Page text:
This series of blog posts is part of the A to Z 2019 Blogging Challenge in which I will write snapshot memories of my early married life in the then Territory of Papua New Guinea.
No, I haven’t forgotten my alphabetical order, but today is Anzac Day in Australia so I’ve jumped over V to post W today.
Lest we forget
The meaning of war in the tropics
Comes home when you live there.
The pounding rain, the heavy clouds
The dense jungle obscuring villages.
No wonder some men were overtaken by fear
As the leaves closed in on them
(do read this link and the comments especially)
This poem by David Campbell captures it also –
An extract from Men in Green:
Their eyes were bright, their looks were dull
Their skin had turned to clay
Nature had met them in the night
And stalked them in the day.
And I think still of men in green
On the Soputa track
With fifteen spitting tommy-guns
To keep a jungle back.
Soon after my arrival in Milne Bay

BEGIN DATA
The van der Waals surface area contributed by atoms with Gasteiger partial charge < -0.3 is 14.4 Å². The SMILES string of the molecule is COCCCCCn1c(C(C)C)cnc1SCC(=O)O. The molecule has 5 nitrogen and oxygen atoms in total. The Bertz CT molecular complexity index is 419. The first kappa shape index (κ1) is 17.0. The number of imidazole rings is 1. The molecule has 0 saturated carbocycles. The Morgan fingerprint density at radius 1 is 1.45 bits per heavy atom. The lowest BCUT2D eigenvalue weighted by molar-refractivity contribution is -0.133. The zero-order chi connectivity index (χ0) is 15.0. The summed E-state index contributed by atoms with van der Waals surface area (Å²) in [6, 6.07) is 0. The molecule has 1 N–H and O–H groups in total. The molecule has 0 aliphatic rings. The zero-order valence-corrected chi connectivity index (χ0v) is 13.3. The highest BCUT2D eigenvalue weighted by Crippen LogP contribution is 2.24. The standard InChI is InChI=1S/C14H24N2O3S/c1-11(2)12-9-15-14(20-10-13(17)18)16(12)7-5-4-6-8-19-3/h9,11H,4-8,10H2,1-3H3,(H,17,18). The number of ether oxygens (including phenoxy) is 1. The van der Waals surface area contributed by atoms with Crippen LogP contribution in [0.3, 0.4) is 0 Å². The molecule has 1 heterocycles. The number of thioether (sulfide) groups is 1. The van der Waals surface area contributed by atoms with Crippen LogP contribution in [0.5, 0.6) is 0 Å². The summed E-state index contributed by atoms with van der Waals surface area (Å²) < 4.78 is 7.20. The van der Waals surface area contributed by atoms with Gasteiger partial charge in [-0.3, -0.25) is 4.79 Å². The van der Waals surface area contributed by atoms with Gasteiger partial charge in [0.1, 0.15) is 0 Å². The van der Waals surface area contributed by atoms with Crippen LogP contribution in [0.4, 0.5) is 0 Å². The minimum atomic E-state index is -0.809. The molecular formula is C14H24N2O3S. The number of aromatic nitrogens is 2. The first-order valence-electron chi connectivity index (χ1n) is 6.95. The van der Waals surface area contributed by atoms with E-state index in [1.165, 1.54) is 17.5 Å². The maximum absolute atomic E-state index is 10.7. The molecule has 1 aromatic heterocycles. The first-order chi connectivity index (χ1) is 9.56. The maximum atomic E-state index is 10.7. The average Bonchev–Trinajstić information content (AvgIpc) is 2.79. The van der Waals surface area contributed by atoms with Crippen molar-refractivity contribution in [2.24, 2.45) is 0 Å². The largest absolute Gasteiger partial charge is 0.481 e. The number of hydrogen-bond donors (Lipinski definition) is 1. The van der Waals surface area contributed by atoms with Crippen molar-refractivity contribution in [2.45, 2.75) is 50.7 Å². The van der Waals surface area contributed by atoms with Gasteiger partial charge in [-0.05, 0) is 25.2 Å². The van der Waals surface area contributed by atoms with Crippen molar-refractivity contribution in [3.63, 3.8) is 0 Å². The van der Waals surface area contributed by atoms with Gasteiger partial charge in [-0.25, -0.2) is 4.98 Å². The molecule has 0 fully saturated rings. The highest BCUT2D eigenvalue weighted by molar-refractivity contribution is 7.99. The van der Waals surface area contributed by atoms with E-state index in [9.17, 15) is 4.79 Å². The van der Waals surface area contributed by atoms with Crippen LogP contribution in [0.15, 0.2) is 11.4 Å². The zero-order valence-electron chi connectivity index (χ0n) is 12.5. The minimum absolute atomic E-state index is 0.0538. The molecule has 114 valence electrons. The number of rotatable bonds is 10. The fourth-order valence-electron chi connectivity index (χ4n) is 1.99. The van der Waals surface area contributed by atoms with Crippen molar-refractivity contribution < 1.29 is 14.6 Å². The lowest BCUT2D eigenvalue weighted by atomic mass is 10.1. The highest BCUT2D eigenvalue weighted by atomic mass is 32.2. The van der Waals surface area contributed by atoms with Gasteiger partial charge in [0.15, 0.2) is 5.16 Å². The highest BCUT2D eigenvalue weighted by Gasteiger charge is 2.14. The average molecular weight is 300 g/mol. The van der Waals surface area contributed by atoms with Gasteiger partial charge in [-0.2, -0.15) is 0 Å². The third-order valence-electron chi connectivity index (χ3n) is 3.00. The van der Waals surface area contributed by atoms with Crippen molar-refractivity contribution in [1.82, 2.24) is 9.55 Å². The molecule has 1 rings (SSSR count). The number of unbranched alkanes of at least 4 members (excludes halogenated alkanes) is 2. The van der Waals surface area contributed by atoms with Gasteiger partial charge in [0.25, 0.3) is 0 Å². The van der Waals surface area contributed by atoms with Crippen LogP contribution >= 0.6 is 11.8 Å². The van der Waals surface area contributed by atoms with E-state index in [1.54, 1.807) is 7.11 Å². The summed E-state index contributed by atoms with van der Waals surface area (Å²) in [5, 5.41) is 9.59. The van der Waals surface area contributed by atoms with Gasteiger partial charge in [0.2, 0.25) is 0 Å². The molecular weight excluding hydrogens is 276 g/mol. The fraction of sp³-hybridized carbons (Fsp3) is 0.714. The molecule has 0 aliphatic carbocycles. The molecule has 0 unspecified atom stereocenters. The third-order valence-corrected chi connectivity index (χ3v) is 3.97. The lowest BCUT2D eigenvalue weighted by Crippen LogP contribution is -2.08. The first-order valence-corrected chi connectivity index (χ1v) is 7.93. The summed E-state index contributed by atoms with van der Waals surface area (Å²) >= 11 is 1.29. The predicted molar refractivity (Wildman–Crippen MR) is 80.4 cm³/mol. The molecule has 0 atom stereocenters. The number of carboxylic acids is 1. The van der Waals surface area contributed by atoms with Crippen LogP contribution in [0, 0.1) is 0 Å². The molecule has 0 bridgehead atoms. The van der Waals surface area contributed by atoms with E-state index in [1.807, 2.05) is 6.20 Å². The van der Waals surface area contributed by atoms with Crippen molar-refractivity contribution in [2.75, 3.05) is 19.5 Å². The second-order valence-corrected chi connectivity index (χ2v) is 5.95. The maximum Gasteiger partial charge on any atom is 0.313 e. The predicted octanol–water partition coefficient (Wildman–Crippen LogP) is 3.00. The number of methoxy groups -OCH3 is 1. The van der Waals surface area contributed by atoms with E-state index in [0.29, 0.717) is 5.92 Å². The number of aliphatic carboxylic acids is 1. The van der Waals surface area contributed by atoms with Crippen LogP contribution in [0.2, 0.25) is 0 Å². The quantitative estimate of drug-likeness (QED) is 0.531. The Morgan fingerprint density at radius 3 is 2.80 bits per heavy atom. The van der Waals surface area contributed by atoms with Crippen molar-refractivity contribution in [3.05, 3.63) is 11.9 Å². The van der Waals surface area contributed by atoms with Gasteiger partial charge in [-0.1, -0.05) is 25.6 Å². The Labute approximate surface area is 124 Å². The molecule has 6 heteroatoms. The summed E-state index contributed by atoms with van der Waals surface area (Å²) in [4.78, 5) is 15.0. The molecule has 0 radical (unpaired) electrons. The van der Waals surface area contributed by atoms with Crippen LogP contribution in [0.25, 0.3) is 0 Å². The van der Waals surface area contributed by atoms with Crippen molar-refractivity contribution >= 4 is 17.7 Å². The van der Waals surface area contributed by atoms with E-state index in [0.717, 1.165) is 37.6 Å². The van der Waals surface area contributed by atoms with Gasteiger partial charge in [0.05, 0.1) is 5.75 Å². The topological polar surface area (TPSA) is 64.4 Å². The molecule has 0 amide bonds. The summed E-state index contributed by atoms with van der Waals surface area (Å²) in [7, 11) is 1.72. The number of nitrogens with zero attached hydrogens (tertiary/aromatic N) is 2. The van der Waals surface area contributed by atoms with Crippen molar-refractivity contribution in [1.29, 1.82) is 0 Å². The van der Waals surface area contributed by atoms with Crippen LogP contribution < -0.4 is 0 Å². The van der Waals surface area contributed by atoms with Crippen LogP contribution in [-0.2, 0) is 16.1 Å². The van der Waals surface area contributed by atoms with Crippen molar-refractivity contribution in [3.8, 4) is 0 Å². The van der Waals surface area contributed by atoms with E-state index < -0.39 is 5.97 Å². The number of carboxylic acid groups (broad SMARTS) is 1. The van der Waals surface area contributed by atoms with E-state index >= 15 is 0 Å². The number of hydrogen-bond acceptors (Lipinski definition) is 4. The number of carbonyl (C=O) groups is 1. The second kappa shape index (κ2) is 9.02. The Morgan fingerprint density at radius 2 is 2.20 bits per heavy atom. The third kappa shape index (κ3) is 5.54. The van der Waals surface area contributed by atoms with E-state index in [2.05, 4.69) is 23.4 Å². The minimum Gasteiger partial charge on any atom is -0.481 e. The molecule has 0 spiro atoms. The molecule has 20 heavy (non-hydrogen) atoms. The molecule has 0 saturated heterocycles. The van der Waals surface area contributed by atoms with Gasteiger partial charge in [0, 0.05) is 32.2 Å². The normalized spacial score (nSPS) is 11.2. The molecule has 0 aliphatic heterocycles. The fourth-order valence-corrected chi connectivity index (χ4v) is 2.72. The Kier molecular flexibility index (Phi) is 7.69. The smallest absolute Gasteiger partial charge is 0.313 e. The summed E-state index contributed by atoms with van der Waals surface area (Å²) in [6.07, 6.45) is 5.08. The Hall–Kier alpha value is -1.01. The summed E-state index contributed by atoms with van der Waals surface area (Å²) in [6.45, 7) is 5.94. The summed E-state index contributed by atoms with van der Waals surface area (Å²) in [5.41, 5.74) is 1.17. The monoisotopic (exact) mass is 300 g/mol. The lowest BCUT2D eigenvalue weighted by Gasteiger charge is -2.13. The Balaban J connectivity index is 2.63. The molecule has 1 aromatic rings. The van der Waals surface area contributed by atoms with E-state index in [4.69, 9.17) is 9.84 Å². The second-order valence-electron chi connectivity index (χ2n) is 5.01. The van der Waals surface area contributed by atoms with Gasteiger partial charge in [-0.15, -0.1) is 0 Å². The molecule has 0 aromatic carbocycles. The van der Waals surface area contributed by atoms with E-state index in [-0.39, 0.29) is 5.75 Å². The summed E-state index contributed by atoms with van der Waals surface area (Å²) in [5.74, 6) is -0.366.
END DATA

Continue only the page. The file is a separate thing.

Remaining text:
Planes were searching through the clouds
For a crashed aircraft missing on a mountain of dense jungle
This sound on Anzac Day evoked a sense of war and danger
Bringing it home to me in a real way, not theoretical.
The Battle of Milne Bay should rank with Kokoka or Gallipoli
The first land defeat of the Japanese during the war
Needs to gain more prominence
A Victoria Cross won not far from our home
By Corporal John French from Crows Nest, Queensland.
The allied airfield at Gurney was adjacent to Gili Gili Plantation
Where my husband worked before our marriage
An old street sign found there is a proud heirloom
A reminder of some ANZAC
For whom it was a little bit of home.
French and so many other men who gave their lives
Are buried in Bomana Cemetery in Port Moresby
A site where we took our visitors.
Another historic location for us to visit was Owers’ Corner
Near Sogeri, on the Moresby side of the Kokoda Track.
Last week I talked about my husband’s early days in Popondetta
Less than a decade from the war
It had been near the northern end of Kokoda
So many men would have succumbed without their own courage
Or that of the Fuzzy Wuzzy Angels who supported them.
My uncle was an Army cook in PNG and I inherited his photographs. They do say an Army marches on its stomach.
Lest we forget
I have written two posts about Anzac Day as part of previous A to Z challenges: